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New York State Court of Appeals hears redistricting case Wednesday

Rep. Brandon Williams (R-Sennett) speaks at a Stop NY Corruption press conference.
Ava Pukatch
Rep. Brandon Williams (R-Sennett) speaks at a Stop NY Corruption press conference.

The New York State Court of Appeals will hear oral arguments Wednesday in Buffalo over the state's redistricting case, after a mid-level appellate court sided with Democrats in July in their attempt to overturn the state's congressional maps. Republicans appealed that to the state's highest court. The organization Stop NY Corruption garnered support for the appeal.

Stop NY Corruption said changing congressional maps makes it harder for representatives to represent their constituents and want the current maps in place until the 2030 census when the constitution says they are to be redrawn.

Republican Reps. Claudia Tenney and Brandon Williams have both been affected by changing Congressional maps. Tenney moved into the new 24th Congressional District but Williams has yet to move into the 22nd Congressional District. Williams has pointed to redistricting uncertainty when asked about moving into the district he represents.

"I like to say just in the last two years that even though I've never run for any office, I'm now in my third, almost fourth race for Congress in just 24 months," Williams said. That's how quickly the lines have changed. That's how this has distorted the process."

New York's current congressional districts were drawn by a court-appointed special master after Republicans said the way the state legislature drew them was unconstitutional. Democrats said the current maps were only supposed to be in place for the 2022 election and want the state's independent redistricting commission to get another crack at it for the 2024 election.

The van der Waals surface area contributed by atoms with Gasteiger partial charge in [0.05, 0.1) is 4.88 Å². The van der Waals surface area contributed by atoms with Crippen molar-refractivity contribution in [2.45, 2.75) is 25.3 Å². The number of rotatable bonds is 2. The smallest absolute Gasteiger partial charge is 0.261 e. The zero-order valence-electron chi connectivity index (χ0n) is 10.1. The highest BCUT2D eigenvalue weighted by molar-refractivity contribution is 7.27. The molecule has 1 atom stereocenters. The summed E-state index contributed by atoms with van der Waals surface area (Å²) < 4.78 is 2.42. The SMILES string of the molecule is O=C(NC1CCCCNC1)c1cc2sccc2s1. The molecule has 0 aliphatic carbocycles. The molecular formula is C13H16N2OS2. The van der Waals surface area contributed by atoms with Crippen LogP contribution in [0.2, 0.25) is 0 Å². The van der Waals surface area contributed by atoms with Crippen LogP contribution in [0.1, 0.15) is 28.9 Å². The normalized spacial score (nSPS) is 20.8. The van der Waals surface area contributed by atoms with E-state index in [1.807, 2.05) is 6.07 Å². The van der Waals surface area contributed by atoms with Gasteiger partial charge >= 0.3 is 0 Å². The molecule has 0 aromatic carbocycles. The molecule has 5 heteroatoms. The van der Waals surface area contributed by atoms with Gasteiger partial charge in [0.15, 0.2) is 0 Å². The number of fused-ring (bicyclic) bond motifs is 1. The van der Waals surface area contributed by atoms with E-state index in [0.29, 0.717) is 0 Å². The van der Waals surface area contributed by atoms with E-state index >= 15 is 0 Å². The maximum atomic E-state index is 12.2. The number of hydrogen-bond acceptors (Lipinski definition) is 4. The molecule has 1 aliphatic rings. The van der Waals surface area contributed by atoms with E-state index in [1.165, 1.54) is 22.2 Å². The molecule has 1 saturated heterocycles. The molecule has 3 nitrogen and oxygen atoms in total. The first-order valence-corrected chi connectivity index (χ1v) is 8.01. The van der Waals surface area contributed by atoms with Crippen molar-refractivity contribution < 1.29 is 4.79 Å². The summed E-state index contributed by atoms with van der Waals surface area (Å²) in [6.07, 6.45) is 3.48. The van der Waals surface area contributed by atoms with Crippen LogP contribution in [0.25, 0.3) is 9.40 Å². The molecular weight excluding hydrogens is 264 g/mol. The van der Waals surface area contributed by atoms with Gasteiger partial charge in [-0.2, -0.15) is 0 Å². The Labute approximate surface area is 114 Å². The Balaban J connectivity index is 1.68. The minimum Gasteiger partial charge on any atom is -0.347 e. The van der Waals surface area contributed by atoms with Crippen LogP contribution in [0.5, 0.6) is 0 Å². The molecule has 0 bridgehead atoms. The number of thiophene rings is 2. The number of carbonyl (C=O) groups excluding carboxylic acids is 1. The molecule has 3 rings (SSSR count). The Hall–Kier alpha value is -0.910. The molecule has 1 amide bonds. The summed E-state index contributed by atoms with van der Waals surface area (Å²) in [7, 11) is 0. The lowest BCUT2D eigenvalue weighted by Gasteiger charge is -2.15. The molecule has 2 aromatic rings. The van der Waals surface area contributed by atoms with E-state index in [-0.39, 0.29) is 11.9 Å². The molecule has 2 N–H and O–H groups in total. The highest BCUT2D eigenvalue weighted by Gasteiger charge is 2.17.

Former Republican Rep. Lee Zeldin fears there could be both intentional and unintentional mistakes if the Court of Appeals rules the maps need to be redrawn.

"It would be a disaster," Zeldin said. "It would be rushed and New Yorkers would end up not having their voice heard. There would be a lot of confusion. People won't know who their members of Congress are and it's likely that they wouldn't be able to get the maps done in time. And that rush job would end up resulting in whatever new maps they create getting tossed and who knows what's next."

Four New York Congressional Districts under current maps, including Williams', are considered toss-ups by Cook Political Report for the 2024 election.

Ava Pukatch joined the WRVO news team in September 2022. She previously reported for WCHL in Chapel Hill, NC and earned a degree in Journalism and Media from the University of North Carolina at Chapel Hill. At UNC, Ava was a Stembler Scholar and a reporter and producer for the award-winning UNC Hussman broadcast Carolina Connection. In her free time, Ava enjoys theatre, coffee and cheering on Tar Heel sports. Find her on Twitter @apukatch.